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college student

Guest Posts, Self Image, Self Love, Young Voices

Bathing Suit Season

July 24, 2015

beauty-hunting-jen-logo-black1-300x88By Addie Newcombe

Here’s my hunch, most women don’t feel truly comfortable in a bathing suit—not even the 5’11, 130 pound woman with blond hair and legs that go on for miles. I believe it’s because we are constantly comparing ourselves to other women. It is an involuntary action that starts at a young age and just becomes normal, as we get older. I’m 5’5 and 145 pounds and I wear one-piece bathing suits that are a size ten, sometimes twelve depending on the make.

I wear this style because society has told women of my size that two-pieces are not an option. Is that because others will see the imperfections that come with being human? And what is my imperfection? My legs jiggle when I walk. A little side to side motion. But what bothers me the most is when the bottom of my bathing suit in the front is too tight creating a bubble of fat near the top of my legs. Because of my imperfections, I put on a one-piece and tell myself, “This is what my size is supposed to wear.” And what the hell does this mean anyhow? Continue Reading…

Guest Posts, Young Voices

Becoming

July 21, 2015

By Melissa Black

You can find out a lot about yourself when you pay attention to what makes you cry.

Sometimes I’ll see something or hear someone say something that literally hits me so hard I break down right there, with no warning and no immediate explanation. I just start to heave, tears pouring down faster than I can make them. I start sobbing because something in me has been recognized, something that I’ve probably been ignoring or swishing away with my hand.

I watch and listen to a lot of interviews. There’s something almost addictive about listening to other people talk about life and how they live it; I want to know how people overcome themselves and learn to be alive without driving themselves crazy. Other people, particularly older and wiser women, seem to be infinitely capable of handing me pieces of myself that I didn’t know I’d lost. During one interview, the first I can remember that made me sob fiercely and unexpectedly, a phenomenally successful women shared with the audience what she would’ve shared with her sixteen-year-old-self if she had had the chance: Don’t worry, I’ve got this. You’re too young to be worrying about how it’s all going to pan out. Go have fun, go live, be carefree. I’ve got you. A powerful sadness erupted from me. I’d wished in that moment that someone would say that to me and mean it.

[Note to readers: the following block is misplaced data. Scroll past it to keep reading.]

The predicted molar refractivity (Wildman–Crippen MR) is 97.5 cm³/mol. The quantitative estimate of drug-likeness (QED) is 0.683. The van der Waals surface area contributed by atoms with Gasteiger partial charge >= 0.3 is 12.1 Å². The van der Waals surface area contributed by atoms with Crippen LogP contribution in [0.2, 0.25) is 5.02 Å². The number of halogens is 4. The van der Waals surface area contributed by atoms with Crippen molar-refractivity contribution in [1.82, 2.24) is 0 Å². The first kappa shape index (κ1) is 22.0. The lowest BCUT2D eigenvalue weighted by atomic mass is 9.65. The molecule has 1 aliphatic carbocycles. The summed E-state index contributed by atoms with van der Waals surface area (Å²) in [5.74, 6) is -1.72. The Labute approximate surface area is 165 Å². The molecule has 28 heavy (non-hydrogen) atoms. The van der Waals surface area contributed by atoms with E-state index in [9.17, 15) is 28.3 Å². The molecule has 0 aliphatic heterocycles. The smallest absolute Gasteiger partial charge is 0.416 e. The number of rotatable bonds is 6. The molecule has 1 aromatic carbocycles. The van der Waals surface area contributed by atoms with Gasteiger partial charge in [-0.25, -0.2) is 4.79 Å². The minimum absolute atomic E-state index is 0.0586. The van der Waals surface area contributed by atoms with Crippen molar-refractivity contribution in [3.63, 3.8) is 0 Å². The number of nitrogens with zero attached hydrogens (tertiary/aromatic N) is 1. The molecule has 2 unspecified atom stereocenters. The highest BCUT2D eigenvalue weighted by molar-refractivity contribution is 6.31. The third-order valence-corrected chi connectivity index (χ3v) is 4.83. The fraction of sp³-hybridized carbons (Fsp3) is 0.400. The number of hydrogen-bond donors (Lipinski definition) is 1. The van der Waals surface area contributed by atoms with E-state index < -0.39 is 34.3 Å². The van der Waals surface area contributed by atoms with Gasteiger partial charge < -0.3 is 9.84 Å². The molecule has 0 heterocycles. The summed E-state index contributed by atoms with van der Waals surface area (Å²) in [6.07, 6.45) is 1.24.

In a different interview, another woman expressed the most significant thing she had yet learned, she shared with us what she would have shared with her younger self in all of those years of searching: That voice in your head that tells you you’ve not done enough, you’re not good enough, you’re not enough of this or that, isn’t God. It isn’t Divine. It’s the critic in your head that never can tell when things are good and when a possibility of peace and self-compassion exists. I covered my eyes with my hands and I wept.

The most recent incident regarding this intense and sudden emotional outburst wasn’t from an interview, but from a lecture. This woman is so inspiring to me that she’s become intimidating – she’s like a phantom of a personal guru, always there to kick my ass into shape when I’m off chasing the tails of my fears. She spoke about forgiveness, belonging, home. My eyes are welling up at the mere thought of these words, the inner movement upon me before my fingers finished typing them out. Continue Reading…

Abuse, Binders, Guest Posts, Race/Racism

A Glossary of Ambiguous Terms for Difficult Situations.

February 5, 2015

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By Laurence Dumortier.

Cocksure (adj.):

In September I arrive in Italy for my Junior Year Abroad thinking I know a thing or two about life. I have had two “big” relationships, each lasting about two years. I’ve had sex a lot, mostly with my boyfriends, but also a few weird one-night stands. I’ve also been hurt, and this makes me feel tough. I’ve been alone since the summer and liking it. I don’t need anyone. I just want to learn Italian, eat with abandon, drink it all in.

In truth I know nothing about a million things—including love and sex—I just don’t know that I don’t know them.

Infatuation (n.):

When I first meet Arthur he seems shy but friendly, and with a winning smile.